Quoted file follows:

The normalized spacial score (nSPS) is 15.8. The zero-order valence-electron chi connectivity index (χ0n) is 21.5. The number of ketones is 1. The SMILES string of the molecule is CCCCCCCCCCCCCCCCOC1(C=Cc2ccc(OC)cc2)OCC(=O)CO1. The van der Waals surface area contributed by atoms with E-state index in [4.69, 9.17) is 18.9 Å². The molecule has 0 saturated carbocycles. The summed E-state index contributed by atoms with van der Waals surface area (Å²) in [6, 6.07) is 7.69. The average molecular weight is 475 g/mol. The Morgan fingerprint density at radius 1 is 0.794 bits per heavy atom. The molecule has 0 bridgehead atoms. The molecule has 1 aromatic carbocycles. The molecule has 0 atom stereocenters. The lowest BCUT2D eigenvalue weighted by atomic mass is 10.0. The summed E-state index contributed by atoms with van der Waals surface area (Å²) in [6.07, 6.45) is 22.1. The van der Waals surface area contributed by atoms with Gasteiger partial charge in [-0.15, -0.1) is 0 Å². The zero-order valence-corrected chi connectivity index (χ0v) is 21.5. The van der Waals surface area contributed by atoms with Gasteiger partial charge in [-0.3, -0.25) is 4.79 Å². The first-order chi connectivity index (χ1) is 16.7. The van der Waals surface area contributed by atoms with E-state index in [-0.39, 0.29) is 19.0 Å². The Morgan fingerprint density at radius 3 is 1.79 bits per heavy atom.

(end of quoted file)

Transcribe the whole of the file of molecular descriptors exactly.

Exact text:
The normalized spacial score (nSPS) is 15.8. The zero-order valence-electron chi connectivity index (χ0n) is 21.5. The number of ketones is 1. The SMILES string of the molecule is CCCCCCCCCCCCCCCCOC1(C=Cc2ccc(OC)cc2)OCC(=O)CO1. The van der Waals surface area contributed by atoms with E-state index in [4.69, 9.17) is 18.9 Å². The molecule has 0 saturated carbocycles. The summed E-state index contributed by atoms with van der Waals surface area (Å²) in [6, 6.07) is 7.69. The average molecular weight is 475 g/mol. The Morgan fingerprint density at radius 1 is 0.794 bits per heavy atom. The molecule has 0 bridgehead atoms. The molecule has 1 aromatic carbocycles. The molecule has 0 atom stereocenters. The lowest BCUT2D eigenvalue weighted by atomic mass is 10.0. The summed E-state index contributed by atoms with van der Waals surface area (Å²) in [6.07, 6.45) is 22.1. The van der Waals surface area contributed by atoms with Gasteiger partial charge in [-0.15, -0.1) is 0 Å². The zero-order valence-corrected chi connectivity index (χ0v) is 21.5. The van der Waals surface area contributed by atoms with Gasteiger partial charge in [-0.3, -0.25) is 4.79 Å². The first-order chi connectivity index (χ1) is 16.7. The van der Waals surface area contributed by atoms with E-state index in [-0.39, 0.29) is 19.0 Å². The Morgan fingerprint density at radius 3 is 1.79 bits per heavy atom.